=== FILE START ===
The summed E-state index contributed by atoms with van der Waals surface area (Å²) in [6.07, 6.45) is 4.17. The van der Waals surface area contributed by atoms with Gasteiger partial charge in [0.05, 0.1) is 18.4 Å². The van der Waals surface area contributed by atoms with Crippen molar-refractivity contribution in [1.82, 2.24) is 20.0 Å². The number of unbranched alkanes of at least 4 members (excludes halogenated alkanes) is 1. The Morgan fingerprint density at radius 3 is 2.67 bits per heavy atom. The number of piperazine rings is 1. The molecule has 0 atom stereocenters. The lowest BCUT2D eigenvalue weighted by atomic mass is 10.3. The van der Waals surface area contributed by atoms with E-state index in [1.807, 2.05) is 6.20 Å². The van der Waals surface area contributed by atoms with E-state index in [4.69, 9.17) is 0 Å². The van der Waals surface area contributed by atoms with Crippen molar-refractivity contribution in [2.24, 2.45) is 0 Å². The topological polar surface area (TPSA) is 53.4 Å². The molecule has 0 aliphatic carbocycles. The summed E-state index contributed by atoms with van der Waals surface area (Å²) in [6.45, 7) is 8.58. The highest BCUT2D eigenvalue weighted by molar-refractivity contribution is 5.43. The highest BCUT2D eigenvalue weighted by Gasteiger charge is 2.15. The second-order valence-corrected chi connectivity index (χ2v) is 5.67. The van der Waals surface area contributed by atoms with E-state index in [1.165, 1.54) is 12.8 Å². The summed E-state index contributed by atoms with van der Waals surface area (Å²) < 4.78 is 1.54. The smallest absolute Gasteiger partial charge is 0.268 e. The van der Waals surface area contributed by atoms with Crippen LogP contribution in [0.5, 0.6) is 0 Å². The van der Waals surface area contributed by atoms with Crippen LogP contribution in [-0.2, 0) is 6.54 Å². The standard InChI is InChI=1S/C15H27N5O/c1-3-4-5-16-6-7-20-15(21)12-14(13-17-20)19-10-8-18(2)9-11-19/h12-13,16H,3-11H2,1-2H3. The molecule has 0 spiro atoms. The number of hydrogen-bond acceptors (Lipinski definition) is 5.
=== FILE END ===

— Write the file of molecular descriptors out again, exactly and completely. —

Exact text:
The summed E-state index contributed by atoms with van der Waals surface area (Å²) in [6.07, 6.45) is 4.17. The van der Waals surface area contributed by atoms with Gasteiger partial charge in [0.05, 0.1) is 18.4 Å². The van der Waals surface area contributed by atoms with Crippen molar-refractivity contribution in [1.82, 2.24) is 20.0 Å². The number of unbranched alkanes of at least 4 members (excludes halogenated alkanes) is 1. The Morgan fingerprint density at radius 3 is 2.67 bits per heavy atom. The number of piperazine rings is 1. The molecule has 0 atom stereocenters. The lowest BCUT2D eigenvalue weighted by atomic mass is 10.3. The van der Waals surface area contributed by atoms with E-state index in [1.807, 2.05) is 6.20 Å². The van der Waals surface area contributed by atoms with E-state index in [4.69, 9.17) is 0 Å². The van der Waals surface area contributed by atoms with Crippen molar-refractivity contribution in [2.24, 2.45) is 0 Å². The topological polar surface area (TPSA) is 53.4 Å². The molecule has 0 aliphatic carbocycles. The summed E-state index contributed by atoms with van der Waals surface area (Å²) in [6.45, 7) is 8.58. The highest BCUT2D eigenvalue weighted by molar-refractivity contribution is 5.43. The highest BCUT2D eigenvalue weighted by Gasteiger charge is 2.15. The second-order valence-corrected chi connectivity index (χ2v) is 5.67. The van der Waals surface area contributed by atoms with E-state index in [1.165, 1.54) is 12.8 Å². The summed E-state index contributed by atoms with van der Waals surface area (Å²) < 4.78 is 1.54. The smallest absolute Gasteiger partial charge is 0.268 e. The van der Waals surface area contributed by atoms with Crippen LogP contribution in [0.5, 0.6) is 0 Å². The van der Waals surface area contributed by atoms with Crippen LogP contribution in [-0.2, 0) is 6.54 Å². The standard InChI is InChI=1S/C15H27N5O/c1-3-4-5-16-6-7-20-15(21)12-14(13-17-20)19-10-8-18(2)9-11-19/h12-13,16H,3-11H2,1-2H3. The molecule has 0 spiro atoms. The number of hydrogen-bond acceptors (Lipinski definition) is 5.